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11 Tips For Aspiring Social Entrepreneurs

Question: What one tip do you have for social entrepreneurs that is completely unique to launching this type of venture?

by The Young Entrepreneur Council (YEC)






“Time is compressed in social media. A day in a Web 2.0 business can be worth a year of data in any other business. This means entrepreneurs have to be tactical and hypothesis driven, quick on their feet and efficiently iterating on their business as new information becomes available. Be nimble, be quick, and may the force be with you!”


– Tony Navarro | Founder and CEO, Streamcal



“Social entrepreneurs must leverage, connect and cross-pollinate with other social entrepreneurs and their resources. Social entrepreneurship can be a challenge, so the more you can partner and share resources, the better.”


– Vanessa Van Petten | CEO and Author, Science of People



“Social entrepreneurs tend to have a huge amount of passion for their causes and to worry that anything that seems too “business-like”—such as considering the financial implications of their decisions—is “dirty” or “wrong.” But in reality, your ability to bring in enough money to support your venture’s goals is critical to your lasting, sustainable impact.”


– Elizabeth Saunders | Founder & CEO, Real Life E®





“There are just as many business organizations for social entrepreneurs these days, as for other types of business. Unless you’ve run multiple social-oriented businesses in the past, you’re going to need that sort of support structure and access to experience—no matter what. Even something as simple as finding an accountant who understands social entrepreneurship will be worth the effort.”


– Thursday Bram | Consultant, Hyper Modern Consulting



“Look into an L3C, a classification of a for-profit organization that uses its for-profit efficiencies along with fewer regulations from the IRS to achieve socially beneficial goals. An L3C is a taxed organization that operates with a stated goal of achieving a social goal while making a profit is a secondary goal. The LC3 is currently only available in a limited number of states.”


– Benjamin Leis | Founder, Sweat EquiTees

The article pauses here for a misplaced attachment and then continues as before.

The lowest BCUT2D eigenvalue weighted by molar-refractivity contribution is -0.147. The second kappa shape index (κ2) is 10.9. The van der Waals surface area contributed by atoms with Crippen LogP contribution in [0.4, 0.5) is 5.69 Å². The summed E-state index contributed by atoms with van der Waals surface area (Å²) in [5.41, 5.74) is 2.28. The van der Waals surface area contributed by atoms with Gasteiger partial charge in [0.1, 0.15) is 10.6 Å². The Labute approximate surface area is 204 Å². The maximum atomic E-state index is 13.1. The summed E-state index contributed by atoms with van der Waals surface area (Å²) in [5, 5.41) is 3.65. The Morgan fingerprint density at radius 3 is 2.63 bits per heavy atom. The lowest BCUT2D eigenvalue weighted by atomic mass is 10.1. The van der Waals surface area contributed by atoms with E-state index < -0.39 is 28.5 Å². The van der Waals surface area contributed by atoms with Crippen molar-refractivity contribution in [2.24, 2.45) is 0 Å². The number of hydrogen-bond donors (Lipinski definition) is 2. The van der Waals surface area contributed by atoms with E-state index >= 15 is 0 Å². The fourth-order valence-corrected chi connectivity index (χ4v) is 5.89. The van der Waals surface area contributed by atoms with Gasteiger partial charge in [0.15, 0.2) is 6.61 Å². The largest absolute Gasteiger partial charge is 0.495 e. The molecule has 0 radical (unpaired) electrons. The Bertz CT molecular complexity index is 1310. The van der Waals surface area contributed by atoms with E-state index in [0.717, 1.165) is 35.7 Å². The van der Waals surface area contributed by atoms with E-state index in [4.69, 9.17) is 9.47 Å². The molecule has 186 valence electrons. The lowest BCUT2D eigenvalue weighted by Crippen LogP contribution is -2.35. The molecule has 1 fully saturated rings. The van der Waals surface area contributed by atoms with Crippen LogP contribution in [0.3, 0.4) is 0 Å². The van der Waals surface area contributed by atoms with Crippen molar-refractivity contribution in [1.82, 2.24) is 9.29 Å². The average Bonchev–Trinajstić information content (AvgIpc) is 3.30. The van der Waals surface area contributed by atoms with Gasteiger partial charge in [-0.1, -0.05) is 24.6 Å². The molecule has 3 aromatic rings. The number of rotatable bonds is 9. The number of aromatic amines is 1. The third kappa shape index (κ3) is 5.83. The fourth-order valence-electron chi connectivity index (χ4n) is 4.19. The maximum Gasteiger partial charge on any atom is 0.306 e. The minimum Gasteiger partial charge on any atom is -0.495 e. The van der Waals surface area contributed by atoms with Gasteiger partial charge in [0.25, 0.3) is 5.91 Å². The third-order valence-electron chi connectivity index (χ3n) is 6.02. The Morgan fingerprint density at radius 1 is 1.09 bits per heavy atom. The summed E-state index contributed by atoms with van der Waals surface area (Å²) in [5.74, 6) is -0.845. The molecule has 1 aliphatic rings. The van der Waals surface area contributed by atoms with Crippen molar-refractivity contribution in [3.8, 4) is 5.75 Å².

“It’s great that you want to make a difference, but make sure your product or service is great. The only way you can get your message across is by gaining marketing share. So keep the social impact in mind, but do so as you build a great company, too. No one buys inferior products, no matter how great the mission is.”


– Sam Davidson | President and co-founder, Cool People Care, Inc.



“It’s going to take a lot of time and persistence to succeed as a social entrepreneur and you need to prepare yourself for sleepless nights, extreme amounts of networking, and negativity from those who don’t understand your point of view. You need to persevere through all of this obstacles and if you believe in yourself, never give up. Your hard work will pay off.”


– Andrew Saladino | Co-Founder & COO, Just Bath Vanities



“As a social entrepreneur, your employees, customers and the world will be impacted by your integrity. Do not compromise your vision for faster growth or to pad your bottom line. The positive impact your product or service has on the world comes before all else.”


– Brenton Gieser | Co-Founder , JoynIn





“Social entrepreneurs are all over the place. You have to differentiate yourself to stay competitive. Challenge the barriers that others haven’t overcome. Figure out all the needs of potential customers, see which aren’t being met and why, and find a way to do what others can’t.”


– John Hall | CEO, Digital Talent Agents



“As important as the cause is to any social entrepreneur, the services and products often fall victim to an outstanding mission. It’s important to maintain your vision at the core of everything you do, all while staying active, competitive, and aggressive in your marketing and sales. Stay ahead of the curve; evolve and innovate. And remember that for any business, money matters, too.”


– Matt Cheuvront | Co-Founder, Launch



“Social entrepreneurs are in a unique situation where they can choose whether to go the non-profit or for-profit route, but each model comes with its own regulatory challenges for doing good. Before launching, make sure to understand the pros and cons regarding paperwork, taxation and regulation so you can choose the model that’s right for your venture.”


– Doreen Bloch | CEO / Founder, Poshly Inc.


The Young Entrepreneur Council (YEC) is an invite-only nonprofit organization comprised of the world’s most promising young entrepreneurs. The YEC recently published #FixYoungAmerica: How to Rebuild Our Economy and Put Young Americans Back to Work (for Good), a book of 30+ proven solutions to help end youth unemployment.


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